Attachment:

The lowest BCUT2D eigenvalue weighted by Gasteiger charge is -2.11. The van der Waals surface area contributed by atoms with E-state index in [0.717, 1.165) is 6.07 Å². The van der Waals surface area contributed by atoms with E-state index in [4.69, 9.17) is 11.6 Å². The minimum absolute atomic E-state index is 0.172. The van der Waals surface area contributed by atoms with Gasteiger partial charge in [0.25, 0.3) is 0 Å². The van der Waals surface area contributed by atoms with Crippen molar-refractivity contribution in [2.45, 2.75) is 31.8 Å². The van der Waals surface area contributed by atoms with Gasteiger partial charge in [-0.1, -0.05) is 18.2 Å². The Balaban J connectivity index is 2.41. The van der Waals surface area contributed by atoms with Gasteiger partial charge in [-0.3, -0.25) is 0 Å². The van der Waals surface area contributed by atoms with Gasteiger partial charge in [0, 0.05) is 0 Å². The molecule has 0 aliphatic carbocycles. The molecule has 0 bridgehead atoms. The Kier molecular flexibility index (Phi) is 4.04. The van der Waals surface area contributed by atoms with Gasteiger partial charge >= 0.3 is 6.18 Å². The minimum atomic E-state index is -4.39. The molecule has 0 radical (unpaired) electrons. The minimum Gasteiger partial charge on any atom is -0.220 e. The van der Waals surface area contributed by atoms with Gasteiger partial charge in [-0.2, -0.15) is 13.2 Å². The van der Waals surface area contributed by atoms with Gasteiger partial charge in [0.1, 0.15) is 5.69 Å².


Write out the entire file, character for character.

The lowest BCUT2D eigenvalue weighted by Gasteiger charge is -2.11. The van der Waals surface area contributed by atoms with E-state index in [0.717, 1.165) is 6.07 Å². The van der Waals surface area contributed by atoms with E-state index in [4.69, 9.17) is 11.6 Å². The minimum absolute atomic E-state index is 0.172. The van der Waals surface area contributed by atoms with Gasteiger partial charge in [0.25, 0.3) is 0 Å². The van der Waals surface area contributed by atoms with Crippen molar-refractivity contribution in [2.45, 2.75) is 31.8 Å². The van der Waals surface area contributed by atoms with Gasteiger partial charge in [-0.1, -0.05) is 18.2 Å². The Balaban J connectivity index is 2.41. The van der Waals surface area contributed by atoms with Gasteiger partial charge in [-0.3, -0.25) is 0 Å². The van der Waals surface area contributed by atoms with Gasteiger partial charge in [0, 0.05) is 0 Å². The molecule has 0 aliphatic carbocycles. The molecule has 0 bridgehead atoms. The Kier molecular flexibility index (Phi) is 4.04. The van der Waals surface area contributed by atoms with Gasteiger partial charge >= 0.3 is 6.18 Å². The minimum atomic E-state index is -4.39. The molecule has 0 radical (unpaired) electrons. The minimum Gasteiger partial charge on any atom is -0.220 e. The van der Waals surface area contributed by atoms with Gasteiger partial charge in [-0.2, -0.15) is 13.2 Å². The van der Waals surface area contributed by atoms with Gasteiger partial charge in [0.1, 0.15) is 5.69 Å².